Thursday, September 13, 2007

Not Right Now

I'm not blogging today. I've been overridden by the fact that I have no job following a year of looking, and, as you can clearly guess, I am not really ok with that. I was always told that having a college degree was a useful thing, something that I needed to be a successful member of society. It only takes a few seconds to realize that all of those hours you spent slavishly writing a perfect research paper on the failure of Marcus Garvey's failed expedition to Liberia in the 1920s mean nothing if you don't have any experience actually sitting at a desk and doing work.

Even if you have an internship, it isn't enough experience to actually get you the most basic of administrative assistant jobs, jobs that I've done since I was about 14 and am overqualified for without the added benefit of my college degree. I shoulder a part of this blame seeing as I didn't know what I wanted to do in college well enough to pursue work in that field. At the same time, I do expect to be able to use my degree to find some semblance of work, not a constant sink into depression and mental exhaustion. I don't expect to be loaded; I expect to support myself, to put food in my fridge and a roof over my head. The fact that I can't do this, even with all of my efforts, is sad. The sadder part is that this is across all generations. People from 23 to 53 are being left out in the cold, unable to get decent jobs after 1, 2, 3, 4, up to 6 and 7 years of searching. These people are forced to resort to the most menial of positions.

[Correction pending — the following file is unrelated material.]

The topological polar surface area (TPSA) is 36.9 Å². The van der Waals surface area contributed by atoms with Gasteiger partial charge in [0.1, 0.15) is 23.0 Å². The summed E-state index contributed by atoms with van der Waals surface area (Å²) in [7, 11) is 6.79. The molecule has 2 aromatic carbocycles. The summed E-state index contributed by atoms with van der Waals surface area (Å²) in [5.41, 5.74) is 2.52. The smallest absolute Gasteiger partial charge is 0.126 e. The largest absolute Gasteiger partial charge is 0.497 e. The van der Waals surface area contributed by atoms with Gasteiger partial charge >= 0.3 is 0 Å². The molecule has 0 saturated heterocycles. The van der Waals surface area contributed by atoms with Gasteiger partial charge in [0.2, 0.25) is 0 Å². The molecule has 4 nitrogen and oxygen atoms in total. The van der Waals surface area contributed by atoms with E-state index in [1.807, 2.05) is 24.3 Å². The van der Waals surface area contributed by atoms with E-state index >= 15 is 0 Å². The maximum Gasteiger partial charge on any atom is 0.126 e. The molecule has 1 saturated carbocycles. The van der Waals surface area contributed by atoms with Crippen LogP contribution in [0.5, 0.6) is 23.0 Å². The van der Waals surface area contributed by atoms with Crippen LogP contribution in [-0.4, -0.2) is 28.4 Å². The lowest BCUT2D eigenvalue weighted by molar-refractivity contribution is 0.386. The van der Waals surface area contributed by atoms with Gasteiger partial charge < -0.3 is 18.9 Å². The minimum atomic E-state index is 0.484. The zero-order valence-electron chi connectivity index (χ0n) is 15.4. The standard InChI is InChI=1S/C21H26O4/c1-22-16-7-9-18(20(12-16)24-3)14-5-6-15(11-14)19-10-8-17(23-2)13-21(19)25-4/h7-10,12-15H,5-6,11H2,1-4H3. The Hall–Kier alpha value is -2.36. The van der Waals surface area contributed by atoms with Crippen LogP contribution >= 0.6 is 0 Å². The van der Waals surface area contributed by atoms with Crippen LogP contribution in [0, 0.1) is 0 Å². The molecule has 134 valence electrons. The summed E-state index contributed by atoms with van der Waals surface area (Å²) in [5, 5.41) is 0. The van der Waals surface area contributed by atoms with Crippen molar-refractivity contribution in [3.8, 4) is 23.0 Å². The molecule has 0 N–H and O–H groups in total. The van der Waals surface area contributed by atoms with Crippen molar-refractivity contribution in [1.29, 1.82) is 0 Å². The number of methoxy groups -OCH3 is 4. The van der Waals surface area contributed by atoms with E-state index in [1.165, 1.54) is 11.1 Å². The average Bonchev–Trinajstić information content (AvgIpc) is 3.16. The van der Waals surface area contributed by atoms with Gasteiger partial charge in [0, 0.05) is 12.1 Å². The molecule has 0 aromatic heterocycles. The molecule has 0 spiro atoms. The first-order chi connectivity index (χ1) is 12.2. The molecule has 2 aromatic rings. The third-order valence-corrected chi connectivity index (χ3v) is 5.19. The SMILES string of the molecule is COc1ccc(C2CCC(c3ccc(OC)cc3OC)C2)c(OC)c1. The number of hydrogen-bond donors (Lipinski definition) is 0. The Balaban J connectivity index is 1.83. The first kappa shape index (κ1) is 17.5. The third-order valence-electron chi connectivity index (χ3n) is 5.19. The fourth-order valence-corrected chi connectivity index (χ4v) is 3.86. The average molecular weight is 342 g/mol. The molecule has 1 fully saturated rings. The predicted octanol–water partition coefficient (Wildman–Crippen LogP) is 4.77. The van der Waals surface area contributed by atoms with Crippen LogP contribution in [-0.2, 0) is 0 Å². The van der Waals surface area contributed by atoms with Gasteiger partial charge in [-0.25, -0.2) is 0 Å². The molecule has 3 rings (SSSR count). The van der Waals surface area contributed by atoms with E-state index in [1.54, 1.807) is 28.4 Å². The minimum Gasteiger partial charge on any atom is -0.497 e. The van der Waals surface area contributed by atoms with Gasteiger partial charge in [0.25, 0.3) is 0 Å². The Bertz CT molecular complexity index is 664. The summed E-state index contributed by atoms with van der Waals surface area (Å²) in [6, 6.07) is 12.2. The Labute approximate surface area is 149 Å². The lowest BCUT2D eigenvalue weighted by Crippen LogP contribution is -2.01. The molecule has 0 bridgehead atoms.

The only options that arise for people like me are jobs that would require using a full day's pay to fill my car to commute to and from the job. The fact that I live at home does help things, but it doesn't really cover for the fact that I'll end up spending most of the money that I make to cover basic costs that aren't assisted by me living at home like paying down student loans, which I am buried in to the tune of about 30,000 dollars. The bad part about that is that number actually could have been about 40,000.

Anyway, all of these things are just things to think about. I'm not asking for anyone's sympathy since I know I won't get any. All I ask is that you don't call me a layabout, don't call me lazy, don't call me entitled. I'm none of the above. I sank four years of my life and thousands more into an education. I expect it to pay some dividends. Like anyone who makes an investment, you want to get a return on it and make a profit. For me, that profit is working a job that actually utilizes the skills that I learned in college. Unfortunately, I'll most likely have to settle for doing a job that didn't require all of the debt and work that college was. But, for now, I have to call myself an unemployed college graduate.